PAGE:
As I read Mark Pensky’s article Shaping Tech for the Classroom, I nodded along in agreement. Change is needed and not just doing old things in new ways. We need to do new things in new ways. That’s what education should be about learning how things have been done and looking for new and better ways to do them. Pushing our students and our schools to be innovators, be at the edge of the future instead of balancing somewhere precariously between the past and the present.
Then I realized that the article was written in 2005. Ten years have passed and many of the same issues and ideas are still being discussed. Why? Even the MacArthur foundation report discussing the ways teens use and learn through technology is now seven years old. That means the subjects of the study and the students of the classrooms discussed in Pensky’s article are very likely college students or even professionals by this time. Hypothetically some of them are even teachers.
Why then, if we have been talking about technology in education for the past ten years, actually since the days of Mr. Jefferson, Thomas not George, have we still got classrooms with chalkboards and teachers using SMARTBoards as over priced projectors? Shouldn’t today’s new teachers be tech savy and masters of integrating technology in the classrooms. Yet it seems that statistics show that, in the United States, we aren’t quite there yet and the public believes we have a long way to go.
It is hard to understand why we continue to have these conversations and the call for change is being trumpeted throughout education, yet it only seems to bounce of the walls of policy and funding and leave the teachers in the lurch.
The positive side of it comes from the expanding, or maybe shrinking, world of teacher’s taking the reigns for their own professional development. It is evident everyday on Twitter that the agents of change are knocking down walls and entering into global collaborations to instill change in our profession. On chats like #NT2t, #BFC530, #INZpirED, #whatisschool and, shameless plug, #AfricaEd along with countless others, they’re encouraging one another, sharing ideas and experiences and gathering data to help implement new ideas and programs in their own schools. Its a source of inspiration and hope.
The pundits and the thinkers and politicians will continue to talk about it and tell us how it should happen. But its on the ground where changes occur, and I truly think it is coming. The proof is in the conversations from the real experts.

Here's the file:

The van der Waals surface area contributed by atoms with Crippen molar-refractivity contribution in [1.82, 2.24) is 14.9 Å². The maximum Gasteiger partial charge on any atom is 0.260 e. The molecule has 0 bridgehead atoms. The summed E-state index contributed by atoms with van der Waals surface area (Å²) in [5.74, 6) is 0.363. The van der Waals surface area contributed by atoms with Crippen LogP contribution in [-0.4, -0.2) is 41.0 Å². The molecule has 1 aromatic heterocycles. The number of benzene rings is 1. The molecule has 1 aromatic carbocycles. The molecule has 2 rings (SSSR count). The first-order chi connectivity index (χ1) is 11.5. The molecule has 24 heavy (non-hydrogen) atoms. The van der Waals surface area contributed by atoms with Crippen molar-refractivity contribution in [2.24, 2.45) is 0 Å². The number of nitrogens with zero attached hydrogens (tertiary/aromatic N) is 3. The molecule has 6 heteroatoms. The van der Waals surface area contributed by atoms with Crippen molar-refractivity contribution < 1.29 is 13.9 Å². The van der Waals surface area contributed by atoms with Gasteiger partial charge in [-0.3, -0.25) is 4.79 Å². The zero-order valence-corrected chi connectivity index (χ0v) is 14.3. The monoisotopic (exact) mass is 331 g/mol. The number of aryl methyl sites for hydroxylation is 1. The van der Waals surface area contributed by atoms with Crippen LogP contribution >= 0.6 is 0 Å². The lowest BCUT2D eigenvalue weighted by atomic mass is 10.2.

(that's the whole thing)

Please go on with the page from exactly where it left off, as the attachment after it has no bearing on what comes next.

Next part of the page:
Tweets about #whatisschool OR #nt2t OR #africaed OR #inzpired OR #bfc530
Image Credit: Villani, Joshua. Eye Popping Cartoons. Digital image. Deviant Art. N.p., 2010. Web. 1 Mar. 2015.
I just hope that after another 10 years have past, we still don’t keep talking about this but I guess the ground realities might still be the same in some countries. Great post!
True Sunny. Unfortunately, the reality is there will most likely always be a disparity in available technology for schools in some areas. I see a huge contrast between the school in which I work and the local schools of Accra. I know we all hope that someday education gets the attention and funding needed across the globe to produce creative, critical thinking and technologically adept citizens of the world.
Ten years old! That is surprising isn’t it? I would love to hear from some of these students who, as you said, could already be teachers. What are they doing? How has their experience with technology shaped the way they work and, possibly, teach?
I also think that the change is truly coming, but I wonder if international education will lead some of this change since we are less likely to be held back by policy and politicians. Having said that, not all international schools are created equal in terms of tech integration.
Sometimes I wonder if a stronger organisational body working toward tech integration would help move things along. Or would it hinder the creativity and invite policy and politicians?
I do think we may have an easier opportunity to create change in the international schools. At least in my limited experience it seems that many international schools are more willing to allocate funds and try new ideas.
You raise an interesting question about a stronger organizational body. I think the loose confederation of connected educators is what we need more than some organizational body that comes up with policy. ISTE standards are there as a guide and the rest is up to us to innovate and share.
Do you feel that a loose confederation of connected educators exists? I ask this genuinely as I haven’t been truly connected for very long.
Yes. I think it does exist, but it is very loose. In the Twitter chats that I participate in from time to time I see a lot of overlap of others. So ideas spread in that manner. I don’t know how efficient it is, but I do think it is good. People sharing and asking each other questions with a desire to learn and improve our craft has to be good.